Consequences of alternative dispersal strategies in a putatively amphidromous fish

J. Derek Hogan, Michael J. Blum, James F. Gilliam, Nate Bickford, Peter B. McIntyre

Research output: Contribution to journalArticlepeer-review

48 Scopus citations


Successful dispersal can enhance both individual fitness and population persistence, but the process of dispersal is often inherently risky. The interplay between the costs and benefits of dispersal are poorly documented for species with complex life histories due to the difficulty of tracking dispersing individuals. Here we investigate variability in dispersal histories of a freshwater fish, Awaous stamineus, across the species' entire geographic range in the Hawaiian archipelago. Like many animals endemic to tropical island streams, these gobies have an amphidromous life cycle in which a brief marine larval phase enables dispersal among isolated freshwater habitats. Using otolith microchemistry, we document three distinct marine dispersal pathways, all of which are observed on every island. Surprisingly, we also find that 62% of individuals complete their life cycle entirely within freshwater, in contrast to the assumption that amphidromy is obligate in Hawaiian stream gobies. Comparing early life history outcomes based on daily otolith growth rings, we find that individuals with marine dispersal have shorter larval durations and faster larval growth, and their growth advantage over purely freshwater counterparts continues to some degree into adult life. These individual benefits of maintaining a marine dispersal phase presumably balance against the challenge of finding and reentering an island stream from the ocean. The facultative nature of amphidromy in this species highlights the selective balance between costs and benefits of dispersal in life history evolution. Accounting for alternative dispersal strategies will be essential for conservation of the amphidromous species that often dominate tropical island streams, many of which are at risk of extinction.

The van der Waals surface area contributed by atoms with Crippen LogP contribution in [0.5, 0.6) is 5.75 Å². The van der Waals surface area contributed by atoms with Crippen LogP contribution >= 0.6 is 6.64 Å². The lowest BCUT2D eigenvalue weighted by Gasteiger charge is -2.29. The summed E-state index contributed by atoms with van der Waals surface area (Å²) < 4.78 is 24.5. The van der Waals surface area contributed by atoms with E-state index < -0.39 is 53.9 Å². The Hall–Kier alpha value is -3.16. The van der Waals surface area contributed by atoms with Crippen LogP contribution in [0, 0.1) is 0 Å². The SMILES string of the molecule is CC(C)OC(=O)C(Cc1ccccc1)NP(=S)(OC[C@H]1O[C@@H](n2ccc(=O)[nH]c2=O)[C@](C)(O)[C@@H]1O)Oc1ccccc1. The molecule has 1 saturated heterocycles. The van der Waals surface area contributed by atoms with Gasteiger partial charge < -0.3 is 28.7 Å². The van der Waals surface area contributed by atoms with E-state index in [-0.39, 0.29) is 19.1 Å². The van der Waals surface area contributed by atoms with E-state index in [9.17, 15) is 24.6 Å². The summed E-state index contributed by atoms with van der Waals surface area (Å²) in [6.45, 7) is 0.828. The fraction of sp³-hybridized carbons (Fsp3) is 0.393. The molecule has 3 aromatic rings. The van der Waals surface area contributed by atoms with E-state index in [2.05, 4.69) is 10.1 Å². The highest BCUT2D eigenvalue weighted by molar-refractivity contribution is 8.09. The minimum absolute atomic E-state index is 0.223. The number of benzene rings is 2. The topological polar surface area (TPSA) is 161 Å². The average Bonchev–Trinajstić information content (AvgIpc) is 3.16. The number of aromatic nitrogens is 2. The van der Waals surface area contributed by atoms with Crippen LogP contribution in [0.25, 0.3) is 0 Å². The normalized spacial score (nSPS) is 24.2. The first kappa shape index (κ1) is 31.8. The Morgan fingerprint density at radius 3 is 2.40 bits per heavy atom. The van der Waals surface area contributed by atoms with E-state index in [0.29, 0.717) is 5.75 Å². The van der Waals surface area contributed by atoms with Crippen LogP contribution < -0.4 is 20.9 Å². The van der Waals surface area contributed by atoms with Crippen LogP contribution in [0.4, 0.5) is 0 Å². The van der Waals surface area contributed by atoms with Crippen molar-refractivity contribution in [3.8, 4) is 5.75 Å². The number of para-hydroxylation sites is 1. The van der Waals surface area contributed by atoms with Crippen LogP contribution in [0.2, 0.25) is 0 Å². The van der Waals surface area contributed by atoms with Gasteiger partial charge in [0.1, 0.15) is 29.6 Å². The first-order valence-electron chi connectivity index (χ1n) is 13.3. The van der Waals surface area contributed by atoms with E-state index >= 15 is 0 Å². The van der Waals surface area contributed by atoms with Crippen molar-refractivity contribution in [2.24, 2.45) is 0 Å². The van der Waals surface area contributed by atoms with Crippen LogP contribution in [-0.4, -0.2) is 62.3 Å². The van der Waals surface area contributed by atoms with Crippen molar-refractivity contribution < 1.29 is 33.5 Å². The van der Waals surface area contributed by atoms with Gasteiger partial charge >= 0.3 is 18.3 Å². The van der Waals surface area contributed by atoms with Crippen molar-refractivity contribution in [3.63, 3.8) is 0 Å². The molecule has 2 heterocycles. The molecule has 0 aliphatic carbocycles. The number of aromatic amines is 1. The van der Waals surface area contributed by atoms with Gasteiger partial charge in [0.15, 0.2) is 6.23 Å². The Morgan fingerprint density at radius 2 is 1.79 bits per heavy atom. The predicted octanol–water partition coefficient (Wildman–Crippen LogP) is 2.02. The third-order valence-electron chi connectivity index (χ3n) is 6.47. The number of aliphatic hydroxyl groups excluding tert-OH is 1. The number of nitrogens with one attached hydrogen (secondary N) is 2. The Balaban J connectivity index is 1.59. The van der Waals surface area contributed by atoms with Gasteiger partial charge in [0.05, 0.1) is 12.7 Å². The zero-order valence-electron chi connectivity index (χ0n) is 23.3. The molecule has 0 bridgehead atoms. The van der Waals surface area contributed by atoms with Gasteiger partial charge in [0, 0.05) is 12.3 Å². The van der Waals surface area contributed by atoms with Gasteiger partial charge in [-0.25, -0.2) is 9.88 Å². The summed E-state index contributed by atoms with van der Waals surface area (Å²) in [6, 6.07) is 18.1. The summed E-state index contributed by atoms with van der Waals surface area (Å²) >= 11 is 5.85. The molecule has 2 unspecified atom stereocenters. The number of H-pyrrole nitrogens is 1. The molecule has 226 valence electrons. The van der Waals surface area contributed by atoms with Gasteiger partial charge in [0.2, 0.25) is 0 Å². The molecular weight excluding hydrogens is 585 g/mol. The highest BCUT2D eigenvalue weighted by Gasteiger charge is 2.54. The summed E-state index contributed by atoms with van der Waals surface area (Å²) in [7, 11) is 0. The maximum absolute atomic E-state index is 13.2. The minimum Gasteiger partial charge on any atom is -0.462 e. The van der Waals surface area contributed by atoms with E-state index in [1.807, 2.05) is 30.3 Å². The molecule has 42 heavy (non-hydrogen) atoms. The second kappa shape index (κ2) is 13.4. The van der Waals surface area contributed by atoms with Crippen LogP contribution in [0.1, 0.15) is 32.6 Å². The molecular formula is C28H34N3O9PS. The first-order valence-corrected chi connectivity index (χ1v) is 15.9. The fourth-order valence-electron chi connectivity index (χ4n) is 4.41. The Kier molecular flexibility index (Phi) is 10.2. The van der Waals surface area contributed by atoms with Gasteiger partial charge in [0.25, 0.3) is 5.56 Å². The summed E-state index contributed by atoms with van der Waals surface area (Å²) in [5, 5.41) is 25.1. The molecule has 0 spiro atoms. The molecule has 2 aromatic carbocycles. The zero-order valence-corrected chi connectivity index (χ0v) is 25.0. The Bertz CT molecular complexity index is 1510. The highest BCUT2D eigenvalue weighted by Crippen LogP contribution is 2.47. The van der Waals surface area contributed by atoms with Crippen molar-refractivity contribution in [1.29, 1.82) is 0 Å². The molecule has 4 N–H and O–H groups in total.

Original languageEnglish (US)
Pages (from-to)2397-2408
Number of pages12
Issue number9
StatePublished - Sep 1 2014
Externally publishedYes


  • Amphidromy
  • Awaous stamineus
  • Complex life cycle
  • Connectivity
  • Cost-benefit
  • Dispersal strategy
  • Fitness
  • Growth
  • Hawaii
  • Larvae
  • Metapopulation
  • Stream fish

ASJC Scopus subject areas

  • Ecology, Evolution, Behavior and Systematics


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